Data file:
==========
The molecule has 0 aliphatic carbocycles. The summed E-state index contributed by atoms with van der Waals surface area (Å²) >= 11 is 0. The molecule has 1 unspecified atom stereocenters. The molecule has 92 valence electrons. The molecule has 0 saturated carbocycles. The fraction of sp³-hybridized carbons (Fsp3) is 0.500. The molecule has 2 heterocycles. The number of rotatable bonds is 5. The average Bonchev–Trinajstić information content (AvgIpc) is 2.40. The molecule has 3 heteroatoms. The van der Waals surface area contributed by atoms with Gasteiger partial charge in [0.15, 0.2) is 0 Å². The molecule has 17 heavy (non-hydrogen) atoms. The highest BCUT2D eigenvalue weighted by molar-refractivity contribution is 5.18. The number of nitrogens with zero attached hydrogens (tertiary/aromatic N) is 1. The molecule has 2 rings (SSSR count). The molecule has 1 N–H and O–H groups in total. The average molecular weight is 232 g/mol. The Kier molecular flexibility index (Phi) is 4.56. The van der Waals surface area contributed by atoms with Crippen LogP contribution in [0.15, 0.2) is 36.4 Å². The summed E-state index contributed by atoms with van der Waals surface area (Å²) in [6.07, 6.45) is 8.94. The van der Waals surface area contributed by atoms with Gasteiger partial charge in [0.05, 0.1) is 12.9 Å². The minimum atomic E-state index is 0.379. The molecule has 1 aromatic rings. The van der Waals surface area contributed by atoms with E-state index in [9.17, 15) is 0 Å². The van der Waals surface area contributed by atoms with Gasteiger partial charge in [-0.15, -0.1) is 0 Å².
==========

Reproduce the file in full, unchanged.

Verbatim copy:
The molecule has 0 aliphatic carbocycles. The summed E-state index contributed by atoms with van der Waals surface area (Å²) >= 11 is 0. The molecule has 1 unspecified atom stereocenters. The molecule has 92 valence electrons. The molecule has 0 saturated carbocycles. The fraction of sp³-hybridized carbons (Fsp3) is 0.500. The molecule has 2 heterocycles. The number of rotatable bonds is 5. The average Bonchev–Trinajstić information content (AvgIpc) is 2.40. The molecule has 3 heteroatoms. The van der Waals surface area contributed by atoms with Gasteiger partial charge in [0.15, 0.2) is 0 Å². The molecule has 17 heavy (non-hydrogen) atoms. The highest BCUT2D eigenvalue weighted by molar-refractivity contribution is 5.18. The number of nitrogens with zero attached hydrogens (tertiary/aromatic N) is 1. The molecule has 2 rings (SSSR count). The molecule has 1 N–H and O–H groups in total. The average molecular weight is 232 g/mol. The Kier molecular flexibility index (Phi) is 4.56. The van der Waals surface area contributed by atoms with Crippen LogP contribution in [0.15, 0.2) is 36.4 Å². The summed E-state index contributed by atoms with van der Waals surface area (Å²) in [6.07, 6.45) is 8.94. The van der Waals surface area contributed by atoms with Gasteiger partial charge in [0.05, 0.1) is 12.9 Å². The minimum atomic E-state index is 0.379. The molecule has 1 aromatic rings. The van der Waals surface area contributed by atoms with E-state index in [9.17, 15) is 0 Å². The van der Waals surface area contributed by atoms with Gasteiger partial charge in [-0.15, -0.1) is 0 Å².